These Cognitive Behavior Therapy Tools Can Help You Manage Stress

Discover the techniques that can empower you to self-soothe and cope with pressure.

Woman sitting by the sea to manage stress

(Iryna Dincer /

Despite life’s pressures, there are robust Cognitive Behavior Therapy (CBT) tools we can draw upon that empower us to actively revise our approach to stress for the better. In this article, we share some key techniques to help do this effectively.

The past year hasn’t been easy for many people, as adults shifted to working from home and kids adjusted to online learning. In 2020, national stress levels spiked, according to a survey from the American Psychological Association. More than 70 percent of people reporting added stress stemming from major disruption to their usual routines, as well as helping their children adjust to virtual learning.

Although offices and schools are opening back up in some countries, the transition back to a new normal after a year of being mostly at home can feel overwhelming. The good news is that you can apply techniques from Cognitive Behavioral Therapy to help manage your stress and embrace positive thinking.

CBT encourages practitioners to take an active role in changing negative beliefs and thought patterns, by replacing them with empowering thoughts. The techniques that make up the bulk of CBT are practical and easy to apply in everyday life. 

Read on to learn more about CBT strategies that can help you self soothe and manage stress.

Identifying negative thoughts
The key to stopping and rerouting negative thoughts is identifying them from the start. Just like managing an allergy, you must recognize what is causing you a negative reaction in order to learn what to avoid or change.

Elizabeth Dawber, a writer who found CBT to be helpful during a challenging period, recommends listing your thoughts on the main elements in your life to determine what triggers negative thought spirals.

“Write down your thoughts towards work (tasks, situations, time), and people (colleagues, managers, clients)...” she wrote in a Medium post. “Writing down everything can help you identify negative thoughts that you haven’t yet acknowledged...try not to censor what you think, the more honest you are the better.”

Once you recognize a common pattern, perhaps stemming from interactions with certain people or specific situations that cause you to think negatively, you can start thinking about ways to reframe or adjust your own behavior accordingly.

Reframing and dialogue
While it might sound silly, talking to yourself is a practice that can help you reason your way out of a negative thought pattern and shift your energy elsewhere.

For example, if you feel resentful that your partner doesn’t do their fair share of the housework, you should ask yourself some follow-up questions, rather than simply ruminating on that negative thought.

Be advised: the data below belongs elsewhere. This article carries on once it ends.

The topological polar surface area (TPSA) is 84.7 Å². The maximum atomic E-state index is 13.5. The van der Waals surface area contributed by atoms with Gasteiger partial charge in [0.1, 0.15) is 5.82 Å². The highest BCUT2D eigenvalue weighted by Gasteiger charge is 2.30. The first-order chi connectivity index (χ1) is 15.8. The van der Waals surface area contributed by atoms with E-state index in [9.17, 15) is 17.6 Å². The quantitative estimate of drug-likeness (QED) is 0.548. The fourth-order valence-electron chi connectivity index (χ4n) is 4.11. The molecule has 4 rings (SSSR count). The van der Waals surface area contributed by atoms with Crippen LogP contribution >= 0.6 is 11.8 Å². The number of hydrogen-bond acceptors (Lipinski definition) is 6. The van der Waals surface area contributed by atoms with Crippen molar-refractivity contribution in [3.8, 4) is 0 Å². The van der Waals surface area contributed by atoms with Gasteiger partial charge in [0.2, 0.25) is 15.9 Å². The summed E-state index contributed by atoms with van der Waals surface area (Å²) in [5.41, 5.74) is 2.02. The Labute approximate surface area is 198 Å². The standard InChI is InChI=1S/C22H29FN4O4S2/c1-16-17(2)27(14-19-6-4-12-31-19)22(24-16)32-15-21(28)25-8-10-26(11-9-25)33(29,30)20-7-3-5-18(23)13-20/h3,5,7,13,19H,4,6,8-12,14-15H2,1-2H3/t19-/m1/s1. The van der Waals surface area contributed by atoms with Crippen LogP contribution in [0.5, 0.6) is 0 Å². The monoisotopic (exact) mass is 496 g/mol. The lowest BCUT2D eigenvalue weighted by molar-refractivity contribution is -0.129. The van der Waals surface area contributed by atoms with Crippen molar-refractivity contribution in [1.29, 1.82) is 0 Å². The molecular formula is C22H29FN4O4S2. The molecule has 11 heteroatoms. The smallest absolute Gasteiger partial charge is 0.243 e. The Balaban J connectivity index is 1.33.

You could ask yourself, “What do I want from this situation?” The answer may be for your spouse to pick up more of the slack. You could then ask yourself, “Is that realistic?” It could be yes, that’s a reasonable request, and after a conversation, you and your spouse could divvy up household duties in a more equitable manner. 

But if your partner is unable to take on more of the burden — perhaps because they work longer hours, or are spending more time on childcare - you may find that what you need is more acknowledgement or appreciation from your significant other. You can then ask yourself “How do I get what I need to feel better?” The answer likely lies through taking a proactive step, such as having a conversation with your spouse about the way you’re feeling.

By reframing the situation away from anger about a spouse that’s slacking off, and instead owning your power, you can take real-time, active decisions that bring about positive change.

Activity scheduling
Between work, childcare, and managing the household, it’s easy to feel frazzled. Scheduling your activities for the day in an organized way can bring clarity and serenity to your life. Rather than walking around with a nagging feeling of anxiety about an overflowing laundry bin, you can decide that you will wash a load at 4 p.m. and set that stressful thought aside until that time.

But the good news is that activity scheduling is also for the fun stuff. The same way that you’ve identified potential triggers for stress and anxiety, you should also work to recognize which activities bring you joy. It could be anything ranging from spending time in your garden to taking a walk each evening. Psychotherapist Mark Tyrrell believes that scheduling pleasant activities are critical to mental wellness.

“The pleasurable activities are among the first to go when people are faced with adversity,” Tyrrell says. “Intentionally taking part in activities that are enjoyable helps to reduce negative thinking and promotes more positive emotions and feelings of wellbeing.”

While some of these techniques may seem like no-brainers, the truth is that when faced with stress, many people struggle with feelings of being overwhelmed. By identifying stressful thoughts, breaking them down into components that are easier to manage, and recognizing your own agency, these methods can help you shift the way that you think and behave. 

If this seems daunting, just remember the old proverb: “Even the longest journey begins with a single step.” Try implementing these core CBT techniques into your day-to-day life, and the results may surprise you.

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